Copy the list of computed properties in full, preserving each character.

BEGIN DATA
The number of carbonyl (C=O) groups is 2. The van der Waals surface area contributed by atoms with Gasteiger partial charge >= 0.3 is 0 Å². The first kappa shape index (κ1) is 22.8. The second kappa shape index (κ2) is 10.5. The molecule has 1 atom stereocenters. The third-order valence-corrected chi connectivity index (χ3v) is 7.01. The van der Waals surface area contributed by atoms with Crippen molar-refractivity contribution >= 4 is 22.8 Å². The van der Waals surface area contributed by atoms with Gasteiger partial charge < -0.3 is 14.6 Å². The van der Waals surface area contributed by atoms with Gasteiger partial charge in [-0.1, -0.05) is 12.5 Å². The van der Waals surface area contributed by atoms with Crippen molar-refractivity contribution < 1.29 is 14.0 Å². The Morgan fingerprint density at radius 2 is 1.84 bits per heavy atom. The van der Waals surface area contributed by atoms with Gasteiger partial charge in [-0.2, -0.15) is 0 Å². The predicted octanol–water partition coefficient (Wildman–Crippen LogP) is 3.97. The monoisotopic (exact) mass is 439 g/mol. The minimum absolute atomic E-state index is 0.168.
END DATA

The number of carbonyl (C=O) groups is 2. The van der Waals surface area contributed by atoms with Gasteiger partial charge >= 0.3 is 0 Å². The first kappa shape index (κ1) is 22.8. The second kappa shape index (κ2) is 10.5. The molecule has 1 atom stereocenters. The third-order valence-corrected chi connectivity index (χ3v) is 7.01. The van der Waals surface area contributed by atoms with Crippen molar-refractivity contribution >= 4 is 22.8 Å². The van der Waals surface area contributed by atoms with Gasteiger partial charge < -0.3 is 14.6 Å². The van der Waals surface area contributed by atoms with Gasteiger partial charge in [-0.1, -0.05) is 12.5 Å². The van der Waals surface area contributed by atoms with Crippen molar-refractivity contribution < 1.29 is 14.0 Å². The Morgan fingerprint density at radius 2 is 1.84 bits per heavy atom. The van der Waals surface area contributed by atoms with Gasteiger partial charge in [-0.2, -0.15) is 0 Å². The predicted octanol–water partition coefficient (Wildman–Crippen LogP) is 3.97. The monoisotopic (exact) mass is 439 g/mol. The minimum absolute atomic E-state index is 0.168.